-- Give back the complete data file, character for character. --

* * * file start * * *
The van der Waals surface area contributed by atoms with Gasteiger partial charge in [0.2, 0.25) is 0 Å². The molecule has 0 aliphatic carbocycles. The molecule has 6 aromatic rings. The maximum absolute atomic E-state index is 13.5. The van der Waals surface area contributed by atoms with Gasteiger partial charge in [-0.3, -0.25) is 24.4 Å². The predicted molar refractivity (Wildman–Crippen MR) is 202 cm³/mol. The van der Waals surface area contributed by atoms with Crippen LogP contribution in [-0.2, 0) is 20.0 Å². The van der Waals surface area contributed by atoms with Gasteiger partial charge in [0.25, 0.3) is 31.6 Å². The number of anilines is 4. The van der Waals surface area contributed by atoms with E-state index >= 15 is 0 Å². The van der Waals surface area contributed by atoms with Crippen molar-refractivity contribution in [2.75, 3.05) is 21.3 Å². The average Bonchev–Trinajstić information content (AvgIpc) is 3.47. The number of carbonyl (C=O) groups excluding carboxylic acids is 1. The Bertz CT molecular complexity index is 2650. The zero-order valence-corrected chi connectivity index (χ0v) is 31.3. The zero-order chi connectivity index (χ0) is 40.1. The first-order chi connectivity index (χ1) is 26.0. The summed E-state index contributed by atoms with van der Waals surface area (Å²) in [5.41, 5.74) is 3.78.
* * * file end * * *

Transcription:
The van der Waals surface area contributed by atoms with Gasteiger partial charge in [0.2, 0.25) is 0 Å². The molecule has 0 aliphatic carbocycles. The molecule has 6 aromatic rings. The maximum absolute atomic E-state index is 13.5. The van der Waals surface area contributed by atoms with Gasteiger partial charge in [-0.3, -0.25) is 24.4 Å². The predicted molar refractivity (Wildman–Crippen MR) is 202 cm³/mol. The van der Waals surface area contributed by atoms with Crippen LogP contribution in [-0.2, 0) is 20.0 Å². The van der Waals surface area contributed by atoms with Gasteiger partial charge in [0.25, 0.3) is 31.6 Å². The number of anilines is 4. The van der Waals surface area contributed by atoms with E-state index >= 15 is 0 Å². The van der Waals surface area contributed by atoms with Crippen molar-refractivity contribution in [2.75, 3.05) is 21.3 Å². The average Bonchev–Trinajstić information content (AvgIpc) is 3.47. The number of carbonyl (C=O) groups excluding carboxylic acids is 1. The Bertz CT molecular complexity index is 2650. The zero-order valence-corrected chi connectivity index (χ0v) is 31.3. The zero-order chi connectivity index (χ0) is 40.1. The first-order chi connectivity index (χ1) is 26.0. The summed E-state index contributed by atoms with van der Waals surface area (Å²) in [5.41, 5.74) is 3.78.